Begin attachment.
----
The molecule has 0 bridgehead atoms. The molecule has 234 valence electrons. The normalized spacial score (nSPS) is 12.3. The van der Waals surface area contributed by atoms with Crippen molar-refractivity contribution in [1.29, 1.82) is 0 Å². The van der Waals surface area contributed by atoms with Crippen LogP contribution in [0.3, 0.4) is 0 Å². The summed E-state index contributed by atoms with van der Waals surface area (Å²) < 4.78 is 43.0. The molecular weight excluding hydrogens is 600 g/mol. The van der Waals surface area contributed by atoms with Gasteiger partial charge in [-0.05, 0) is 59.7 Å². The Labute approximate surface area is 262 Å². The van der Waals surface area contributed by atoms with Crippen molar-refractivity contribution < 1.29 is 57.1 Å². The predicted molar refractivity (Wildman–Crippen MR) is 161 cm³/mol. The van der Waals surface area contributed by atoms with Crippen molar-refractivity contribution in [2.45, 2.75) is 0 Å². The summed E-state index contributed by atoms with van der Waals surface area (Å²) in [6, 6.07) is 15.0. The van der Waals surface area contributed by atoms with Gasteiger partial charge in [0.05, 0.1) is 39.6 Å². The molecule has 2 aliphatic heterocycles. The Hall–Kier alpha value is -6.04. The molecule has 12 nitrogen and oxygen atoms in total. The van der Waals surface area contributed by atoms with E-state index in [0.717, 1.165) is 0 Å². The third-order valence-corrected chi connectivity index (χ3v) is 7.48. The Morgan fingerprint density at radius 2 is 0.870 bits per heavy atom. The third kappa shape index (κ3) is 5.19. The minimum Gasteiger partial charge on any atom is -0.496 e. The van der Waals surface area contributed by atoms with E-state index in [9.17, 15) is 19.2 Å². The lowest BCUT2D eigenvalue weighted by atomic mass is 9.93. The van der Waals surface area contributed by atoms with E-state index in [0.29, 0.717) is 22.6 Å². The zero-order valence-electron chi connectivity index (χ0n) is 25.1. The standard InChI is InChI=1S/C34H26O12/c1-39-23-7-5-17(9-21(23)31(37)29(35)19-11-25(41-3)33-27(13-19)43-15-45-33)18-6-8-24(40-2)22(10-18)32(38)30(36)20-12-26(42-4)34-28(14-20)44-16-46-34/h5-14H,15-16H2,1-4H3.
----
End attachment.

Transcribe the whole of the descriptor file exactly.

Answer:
The molecule has 0 bridgehead atoms. The molecule has 234 valence electrons. The normalized spacial score (nSPS) is 12.3. The van der Waals surface area contributed by atoms with Crippen molar-refractivity contribution in [1.29, 1.82) is 0 Å². The van der Waals surface area contributed by atoms with Crippen LogP contribution in [0.3, 0.4) is 0 Å². The summed E-state index contributed by atoms with van der Waals surface area (Å²) < 4.78 is 43.0. The molecular weight excluding hydrogens is 600 g/mol. The van der Waals surface area contributed by atoms with Gasteiger partial charge in [-0.05, 0) is 59.7 Å². The Labute approximate surface area is 262 Å². The van der Waals surface area contributed by atoms with Crippen molar-refractivity contribution < 1.29 is 57.1 Å². The predicted molar refractivity (Wildman–Crippen MR) is 161 cm³/mol. The van der Waals surface area contributed by atoms with Crippen molar-refractivity contribution in [2.45, 2.75) is 0 Å². The summed E-state index contributed by atoms with van der Waals surface area (Å²) in [6, 6.07) is 15.0. The van der Waals surface area contributed by atoms with Gasteiger partial charge in [0.05, 0.1) is 39.6 Å². The molecule has 2 aliphatic heterocycles. The Hall–Kier alpha value is -6.04. The molecule has 12 nitrogen and oxygen atoms in total. The van der Waals surface area contributed by atoms with E-state index in [0.717, 1.165) is 0 Å². The third-order valence-corrected chi connectivity index (χ3v) is 7.48. The Morgan fingerprint density at radius 2 is 0.870 bits per heavy atom. The third kappa shape index (κ3) is 5.19. The minimum Gasteiger partial charge on any atom is -0.496 e. The van der Waals surface area contributed by atoms with E-state index in [9.17, 15) is 19.2 Å². The lowest BCUT2D eigenvalue weighted by atomic mass is 9.93. The van der Waals surface area contributed by atoms with E-state index in [0.29, 0.717) is 22.6 Å². The zero-order valence-electron chi connectivity index (χ0n) is 25.1. The standard InChI is InChI=1S/C34H26O12/c1-39-23-7-5-17(9-21(23)31(37)29(35)19-11-25(41-3)33-27(13-19)43-15-45-33)18-6-8-24(40-2)22(10-18)32(38)30(36)20-12-26(42-4)34-28(14-20)44-16-46-34/h5-14H,15-16H2,1-4H3.